Are salespeople born or can they be trained? Should one concentrate more on the art of sales or the science of it? Which approach can give better and repeated results? These questions are often raised so as to give the sales force a better advantage and equip them with better training to drive sales. Let us delve a little deeper to understand what constitutes the science of sales and what forms the art of sales so as to get the correct answer to the question.
An example can better illustrate the science and art aspect of selling. Typically, in order to maintain relationships with long-standing clients, most sales people visit them with the assumption that perhaps the meet could result in a fruitful conversion and some business. However, if the sales person is not armed with the right information while going into the meeting, it may just result in wastage of time with no order secured. On the other hand, if the sales guy has scientific data containing information like recent buying behavior of his old customers, change in customer budgets, changed requirements etc., he can pitch the right product to the right customer and not waste time and efforts over customers who have shifted their buying patterns.
The availability of high technology has now made it very easy to gain access to information which reflects not only the purchasing trends but also changing buying patterns across a particular customer base. With correct information available at one’s disposal, one can also better target offers, discounts and promotions.
The art aspect of sales begins where the science aspect comes to an end. Once the sales person is equipped with all the relevant data and information, he has to apply his own selling skills and experience to win over the customer or secure more business from an existing one. A salesman having all the knowledge in the world will be able to make no sales if he is unable to build a rapport with the customer or unable to influence him. A sales guy has to win over the trust and credibility of the customer. He has to understand the customer’s psyche in order to put forward the right arguments which will make the customer buy the product.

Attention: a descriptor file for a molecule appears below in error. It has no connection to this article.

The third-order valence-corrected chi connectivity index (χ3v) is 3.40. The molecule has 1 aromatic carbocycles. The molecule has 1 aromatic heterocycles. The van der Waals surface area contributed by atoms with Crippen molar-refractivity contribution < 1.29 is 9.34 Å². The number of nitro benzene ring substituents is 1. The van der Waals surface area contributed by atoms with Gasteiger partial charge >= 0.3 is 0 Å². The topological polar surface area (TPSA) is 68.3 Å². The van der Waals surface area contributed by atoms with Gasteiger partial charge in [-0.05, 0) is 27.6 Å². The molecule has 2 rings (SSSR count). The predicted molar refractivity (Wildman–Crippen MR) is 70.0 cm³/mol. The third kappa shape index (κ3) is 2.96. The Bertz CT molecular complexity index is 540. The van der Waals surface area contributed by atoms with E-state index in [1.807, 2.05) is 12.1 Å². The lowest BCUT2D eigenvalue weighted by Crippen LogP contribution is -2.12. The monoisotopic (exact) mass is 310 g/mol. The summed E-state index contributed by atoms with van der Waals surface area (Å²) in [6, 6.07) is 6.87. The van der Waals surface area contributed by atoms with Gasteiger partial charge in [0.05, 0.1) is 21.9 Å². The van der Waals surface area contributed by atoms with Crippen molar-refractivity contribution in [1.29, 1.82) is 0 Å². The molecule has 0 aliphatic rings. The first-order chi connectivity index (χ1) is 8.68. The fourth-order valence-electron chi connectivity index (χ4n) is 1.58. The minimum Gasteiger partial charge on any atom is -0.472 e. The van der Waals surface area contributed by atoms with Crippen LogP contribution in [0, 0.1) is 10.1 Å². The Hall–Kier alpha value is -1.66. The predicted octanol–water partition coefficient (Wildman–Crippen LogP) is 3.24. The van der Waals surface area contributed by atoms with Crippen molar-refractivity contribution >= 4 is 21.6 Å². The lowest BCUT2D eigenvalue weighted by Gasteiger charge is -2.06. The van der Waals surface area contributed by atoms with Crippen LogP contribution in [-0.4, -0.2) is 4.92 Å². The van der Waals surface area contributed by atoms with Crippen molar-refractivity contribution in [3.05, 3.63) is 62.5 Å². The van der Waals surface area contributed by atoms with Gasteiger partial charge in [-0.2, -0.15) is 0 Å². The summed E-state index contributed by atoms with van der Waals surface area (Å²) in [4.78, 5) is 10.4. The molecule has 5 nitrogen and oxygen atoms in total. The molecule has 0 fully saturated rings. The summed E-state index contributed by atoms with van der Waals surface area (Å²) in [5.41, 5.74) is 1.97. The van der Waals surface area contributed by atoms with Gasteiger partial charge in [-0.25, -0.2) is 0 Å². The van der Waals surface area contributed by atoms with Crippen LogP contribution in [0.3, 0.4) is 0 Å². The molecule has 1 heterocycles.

Human nature differs significantly. No two people are alike. Some arguments which may work with a particular type of customers may not work with others. A sales guy has to be careful while putting forward arguments in favor of his product as well as while handling objection from customers. This is an art which can be excelled with time and experience.
But again, a careful study and observation of the entire sale process helps in scientifically understanding the things, arguments and procedures which work in favour of a particular sales person as also why some sales people repeatedly fail in their attempts. Such a study helps in understanding repeated patterns and commonly adopted practices of successful sales guys which, in turn, brings out the science that works behind sales. When such a study is imparted to sales people in the form of scientific training, the success rate of the sales team goes higher, bringing in more sales and more revenue for the company or the organization.
It can, therefore, be safely concluded from the above arguments that selling is both a science and art. One has to carefully focus on both these aspects in order to secure more orders and grow in his sales career. Managers and business owners also need to pay attention to the fact that, today with better and faster technology available in the market one should always make it a point to equip his or her sales team with all the information and data that can give the team a competitive advantage over rivals. Adopting right technologies which provide insight into customer behavior and buying patterns can significantly boost sales and revenues. The emphasis for business owners, should, therefore, not only be on recruiting the most efficient sales team but also in embracing a scientific approach to selling.
The answer to these questions is more often than not, sales is both an art and science. One should try to maintain a balance between both the aspects of sales in order to reap the benefits.